Gill Rowlands, paying tribute on Dr Wood’s obituary notice:‘You will be greatly missed by everyone. RIP Woody with my deepest sympathy.’

Dr Bridget Osbourne, a fellow GP in North Wales who knew Dr Wood well, speaking on behalf of RCGP Wales: ‘Tribute to David George Edwin Wood MBE FRCGP – GP in Conwy (born 1946, qualified Bristol University 1969, died 13 July 2020 from Covid and complications of a stroke).

‘After qualification, David Wood (Woody) moved to Bangor, North Wales, where he rapidly became a GP trainer and course organiser, before moving to Llys Meddyg in Conwy, which allowed him to pursue his interest in medical education. As Associate Dean for Cardiff University, he championed the All Wales non-Principals scheme, ran a course for local GPs and was the moving force behind a project to bring Liverpool medical students into North Wales. He was closely involved with the RCGP, serving on both Welsh and UK Councils, and Chair of the North Wales Faculty.

‘He was a stalwart supporter of the Eglwysbach Show, spending hours in the medical tent, and instigated a village cricket match which raised thousands of pounds for charity. His MBE in 2012 was for services to education and training in general practice and to the community.

‘David thrived on work as a “foot soldier” in medical practice. Rather than specialise, he brought his skills in ophthalmology into the practice. He had great insight into the human condition. He gave sound, non-judgmental advice and was a thoughtful diagnostician. He was generous with advice, approachable and supportive to all the staff, medical or otherwise. He was a wise and funny mentor and, as an appraiser, was always ready to help colleagues in difficulty.

‘Despite a diagnosis of inoperable carcinoma of the oesophagus in December 2018, he continued to work through palliative chemotherapy until forced to self-isolate in March. He leaves his wife, Pat, two sons, a step son and daughter, six grandchildren, his sister and her family.’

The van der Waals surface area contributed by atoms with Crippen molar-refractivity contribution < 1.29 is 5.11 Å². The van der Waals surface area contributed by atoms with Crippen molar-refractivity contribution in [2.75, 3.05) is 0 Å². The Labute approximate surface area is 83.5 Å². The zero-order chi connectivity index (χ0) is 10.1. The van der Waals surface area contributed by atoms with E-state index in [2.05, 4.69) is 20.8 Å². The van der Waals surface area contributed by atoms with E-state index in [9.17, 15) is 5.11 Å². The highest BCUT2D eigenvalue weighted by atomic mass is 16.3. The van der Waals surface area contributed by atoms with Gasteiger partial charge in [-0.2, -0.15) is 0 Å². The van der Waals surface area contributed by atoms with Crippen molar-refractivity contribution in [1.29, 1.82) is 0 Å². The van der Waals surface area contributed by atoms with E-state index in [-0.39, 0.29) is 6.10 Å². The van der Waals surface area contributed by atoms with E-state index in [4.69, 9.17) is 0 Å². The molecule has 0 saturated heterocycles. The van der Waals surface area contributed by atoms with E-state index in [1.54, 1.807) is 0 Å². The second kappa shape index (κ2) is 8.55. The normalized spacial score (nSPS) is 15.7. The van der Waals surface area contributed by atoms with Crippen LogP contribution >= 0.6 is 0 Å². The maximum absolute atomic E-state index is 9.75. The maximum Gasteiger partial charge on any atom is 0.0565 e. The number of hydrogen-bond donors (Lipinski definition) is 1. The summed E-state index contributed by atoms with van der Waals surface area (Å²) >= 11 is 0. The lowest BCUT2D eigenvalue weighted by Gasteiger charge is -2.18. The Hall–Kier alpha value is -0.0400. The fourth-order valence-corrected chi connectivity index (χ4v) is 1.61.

Dr Krishna Korlipara

Dr Korlipara

Dr Krishna Korlipara, 82, was a GP and cardiologist in Bolton, Greater Manchester. He died on Thursday 26 November at home in Bolton after suffering a cardiac arrest linked to Covid. He is survived by his wife Uma; children Devi, Veni and Prasad and their spouses Ram, Naga and Seema; grandchildren Krishan, Eashan, Maya, Sonal and Sachin; and other family members.

Dr Chandra Kanneganti, chair of the British International Doctors’ Association (BIDA): ‘Dr Krishna Korlipara was born in south India, and had his medical qualification in India. He came to India 56 years ago and after spending a few months went back to India for a few months by ship. He came back and settled in Bolton in 1968. Like most of that generation of doctors, he worked in hospitals before settling into general practice in 1972.

‘He kept his special interest in cardiology by working as an associate specialist in Manchester’s Wythenshaw Hospital. He was one of the founder members of the Overseas Doctors Association (which subsequently changed its name to BIDA).

‘He served as general secretary of the ODA – he served the ODA very well during his time as a general secretary and got the Organisation well deserved recognition. Whether he belonged to an organisation or not, he always worked hard supporting the cause of overseas qualified doctors. He was the founding father of GP Co-operatives; and he established Bolton Medical Services Limited (out of hours cooperative in the late 1970s.)

‘He toured round the width and breadth of UK, helping other GPs to establish out of our GP Co-ops. He served as the chairman of NAGPC (The National Association of GP Co-operatives). He served in the GMC for a very long time, and as the head of the professional conduct committee.

‘He was a very sought-after speaker who could speak easy for an hour without any notes. He was very well-liked by everyone and popular – not just with overseas qualified doctors. He was a committed doctor and this is a huge loss to the medical community.’